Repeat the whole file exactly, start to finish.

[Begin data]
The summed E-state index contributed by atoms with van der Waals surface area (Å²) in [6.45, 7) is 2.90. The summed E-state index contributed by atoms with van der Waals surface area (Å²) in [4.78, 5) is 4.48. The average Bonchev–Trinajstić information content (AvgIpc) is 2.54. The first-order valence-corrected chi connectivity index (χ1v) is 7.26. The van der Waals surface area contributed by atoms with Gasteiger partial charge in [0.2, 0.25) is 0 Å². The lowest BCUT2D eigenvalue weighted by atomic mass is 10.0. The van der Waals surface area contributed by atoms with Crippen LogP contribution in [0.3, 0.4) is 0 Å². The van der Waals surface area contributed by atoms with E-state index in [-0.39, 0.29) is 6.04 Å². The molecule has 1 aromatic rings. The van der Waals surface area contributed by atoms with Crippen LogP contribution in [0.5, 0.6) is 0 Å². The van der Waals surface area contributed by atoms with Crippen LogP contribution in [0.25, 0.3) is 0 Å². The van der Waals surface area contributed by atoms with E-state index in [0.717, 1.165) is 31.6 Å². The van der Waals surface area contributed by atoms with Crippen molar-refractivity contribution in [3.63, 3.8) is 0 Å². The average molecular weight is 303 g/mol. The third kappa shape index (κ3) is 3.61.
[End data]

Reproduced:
The summed E-state index contributed by atoms with van der Waals surface area (Å²) in [6.45, 7) is 2.90. The summed E-state index contributed by atoms with van der Waals surface area (Å²) in [4.78, 5) is 4.48. The average Bonchev–Trinajstić information content (AvgIpc) is 2.54. The first-order valence-corrected chi connectivity index (χ1v) is 7.26. The van der Waals surface area contributed by atoms with Gasteiger partial charge in [0.2, 0.25) is 0 Å². The lowest BCUT2D eigenvalue weighted by atomic mass is 10.0. The van der Waals surface area contributed by atoms with Crippen LogP contribution in [0.3, 0.4) is 0 Å². The van der Waals surface area contributed by atoms with E-state index in [-0.39, 0.29) is 6.04 Å². The molecule has 1 aromatic rings. The van der Waals surface area contributed by atoms with Crippen LogP contribution in [0.5, 0.6) is 0 Å². The van der Waals surface area contributed by atoms with Crippen LogP contribution in [0.25, 0.3) is 0 Å². The van der Waals surface area contributed by atoms with E-state index in [0.717, 1.165) is 31.6 Å². The van der Waals surface area contributed by atoms with Crippen molar-refractivity contribution in [3.63, 3.8) is 0 Å². The average molecular weight is 303 g/mol. The third kappa shape index (κ3) is 3.61.